Kumar Sangakkara: ‘T10 a format that might be pushed forward’ to get cricket into Olympics
T10 could help forge cricket’s path to inclusion in the Olympics, Kumar Sangakkara, the MCC President, said. Speaking ahead of this month’s T10 League, where he will work with Team Abu Dhabi as a mentor, Sangakkara said that while it was impossible to say whether cricket might be included in the Olympics as soon as 2028, it was a case of “the sooner the better”.
“T20 has had a big push to be included in the Olympics,” Sangakkara said during a media interaction. “Would it be T20? Would they like a more condensed version in terms of T10?
“There is a lot of work to be done to get cricket into the Olympics per se. All the home boards have to buy in, the ICC has to have a good, solid push. It has to be a format that fits that sweet spot of timing and time limits and really entertains and engages the Olympic viewer because you’re not just talking about the traditional cricket spectator but also opening up completely new fan markets.
“It’s been many years since a push for cricket in the Olympics has started. It was in the Commonwealth Games for a couple of editions and I think this [T10] will be another format that might be pushed forward to see whether it’s T20, or T10, whatever works to get cricket into the Olympics.”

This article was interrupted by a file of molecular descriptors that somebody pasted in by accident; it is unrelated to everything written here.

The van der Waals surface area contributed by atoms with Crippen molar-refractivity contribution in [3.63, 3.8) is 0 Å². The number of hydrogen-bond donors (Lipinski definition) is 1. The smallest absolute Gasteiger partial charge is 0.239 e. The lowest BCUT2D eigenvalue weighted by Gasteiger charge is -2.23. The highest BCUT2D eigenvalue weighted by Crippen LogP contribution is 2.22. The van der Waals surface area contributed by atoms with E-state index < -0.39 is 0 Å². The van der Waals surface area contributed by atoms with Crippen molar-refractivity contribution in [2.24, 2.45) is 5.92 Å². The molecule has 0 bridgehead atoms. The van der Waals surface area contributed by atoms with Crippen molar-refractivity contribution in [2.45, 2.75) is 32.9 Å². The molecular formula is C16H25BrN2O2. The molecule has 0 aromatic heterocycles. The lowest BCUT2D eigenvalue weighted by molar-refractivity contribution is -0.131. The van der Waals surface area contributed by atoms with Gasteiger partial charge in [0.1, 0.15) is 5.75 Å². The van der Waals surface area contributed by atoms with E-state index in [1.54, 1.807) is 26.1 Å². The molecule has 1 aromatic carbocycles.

Last October, the ICC asked members to report on the potential financial benefits of cricket being played at the Olympics.
Eoin Morgan and, more recently, Chris Gayle – who will represent Team Abu Dhabi at this year’s T10 League – have thrown their support behind the T10 format as cricket’s vehicle for Olympic inclusion, citing its brevity and appeal to US audiences.
As the T10 League prepares for its fourth season, in Abu Dhabi from January 28 to February 6, Sangakkara could see the format taking off to the extent that existing global T20 franchises – and even sides in the new Hundred competition – have their own T10 teams as well.
The fourth edition of the T10 League is set to begin on January 28 Abu Dhabi T10
“The T10 format has great potential to do just that,” he said. “Especially with the advent of the US [T20] league, it could be that it could travel beyond the UAE to the US as well.
“And if those markets all open up I think the time [will come] when IPL franchises, BBL franchises even the Hundred from London that is launching this year, might be looking at T10 as a prospective format in their portfolio. There are a lot of people, investors, potential franchise owners and cricket boards looking at this T10 format.
“Whichever country that decides to go next in terms of formulating a tournament really need to learn its lessons from tournaments such as the ones in the UAE, understand how it’s been done well and what can be done better, how to really structure a format that has longevity, that has very good and long-term benefits in terms of developing players in terms of spreading the game but ultimately also financially.”